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Thread: Flight 93 Memorial - Shanksville - Sommerset, Pennsylvania

  1. #31


    Land Deal Is Reached for a 9/11 Memorial

    By SEAN D. HAMILL | January 18, 2009

    The National Park Service and an organization representing victims’ families have reached a deal to buy the most critical piece of land needed for the Flight 93 National Memorial in Shanksville, Pa.

    Driven by a goal of getting a deal done before President Bush leaves office on Tuesday, the park service and the organization, Families of Flight 93, reached an accord late Friday with Svonavec Inc., the quarry company that owns the 274-acre parcel at the heart of the site where United Airlines Flight 93 crashed after terrorists took over the plane on Sept. 11, 2001. Forty passengers and crew members were killed.

    Under the agreement, a condemnation suit will be filed in federal court to determine the value of the land, about 60 miles southeast of Pittsburgh, but the park service will take ownership as soon as the case is filed in a few weeks.

    “For us, and I believe for the president and the first lady, it is a sense of closure and a degree of healing to get this done,” said Patrick White, a member of the Families of Flight 93 and a lawyer who helped work out the deal. Mr. White’s cousin Louis J. Nacke II died on Flight 93.

    The park service said the deal would allow construction of the memorial to begin on schedule later this year. The goal is to have the first part of the $56 million initial phase of the memorial completed by 2011. The Svonavec family, the owners of the quarry, agreed with that goal.

    “It didn’t make sense to throw off the gloves and come out swinging and delay the park from opening on the 10th anniversary,” Patrick Svonavec, the company’s lawyer, said Saturday. “We didn’t want to be a holdup to that. That’s not the makeup or the objective of the gentlemen who own the company.”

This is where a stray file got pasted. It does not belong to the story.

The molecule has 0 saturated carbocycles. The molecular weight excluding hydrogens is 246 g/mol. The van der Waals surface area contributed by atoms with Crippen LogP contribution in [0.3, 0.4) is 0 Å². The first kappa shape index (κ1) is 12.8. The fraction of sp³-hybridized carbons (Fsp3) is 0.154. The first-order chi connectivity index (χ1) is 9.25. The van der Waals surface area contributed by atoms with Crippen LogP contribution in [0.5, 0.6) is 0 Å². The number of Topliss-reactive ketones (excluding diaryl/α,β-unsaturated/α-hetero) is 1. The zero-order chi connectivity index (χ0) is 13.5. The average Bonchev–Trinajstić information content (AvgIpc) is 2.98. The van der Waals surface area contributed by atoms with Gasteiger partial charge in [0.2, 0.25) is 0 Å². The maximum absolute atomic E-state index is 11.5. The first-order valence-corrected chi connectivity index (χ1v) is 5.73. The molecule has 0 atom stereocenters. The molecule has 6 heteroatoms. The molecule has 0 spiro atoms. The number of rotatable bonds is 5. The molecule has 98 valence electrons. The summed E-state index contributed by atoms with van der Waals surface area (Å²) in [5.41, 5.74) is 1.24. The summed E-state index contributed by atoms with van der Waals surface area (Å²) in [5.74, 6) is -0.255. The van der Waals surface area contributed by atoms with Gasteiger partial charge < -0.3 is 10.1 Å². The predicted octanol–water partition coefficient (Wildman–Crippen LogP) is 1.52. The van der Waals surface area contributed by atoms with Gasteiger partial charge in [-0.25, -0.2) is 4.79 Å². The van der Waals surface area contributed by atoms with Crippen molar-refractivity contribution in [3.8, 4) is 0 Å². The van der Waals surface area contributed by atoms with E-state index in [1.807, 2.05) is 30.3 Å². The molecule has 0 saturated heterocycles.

The seven-year fight over the land had largely been a war of words involving the Svonavecs, the park service and the Families of Flight 93.

    Tension was heightened last month when the Flight 93 families group sent Mr. Bush a letter asking him to order the Interior Department to use condemnation to force the Svonavecs to sell quickly.

    Patrick Svonavec said the two crucial factors that got the deal done were the threat of condemnation and an appraisal that the family was shown last week. Two previous appraisals were deemed deficient by the park service and were not shown to the Svonavecs.

    An Interior Department spokesman, Chris Paolino, said the appraisal valued the land at $611,000. The park service had previously offered the Svonavec family $250,000, and the families group had offered $750,000.

    Patrick Svonavec said part of the agreement was that his family would also be reimbursed for up to $200,000 in expenses, like lost income from rent of the land and security.

    Another part of the agreement will also immediately allow the park service to have access to the land, even before the condemnation suit is filed, which will allow preconstruction work, like soil sampling and surveying, to take place.

    “It would have been easy for this administration to put this off till Tuesday, when it would become the next administration’s problem,” said Gordon W. Felt, president of the families group, whose brother, Edward, died on Flight 93. “But hopefully we’re all being inspired by the actions of those 40 people on that flight.”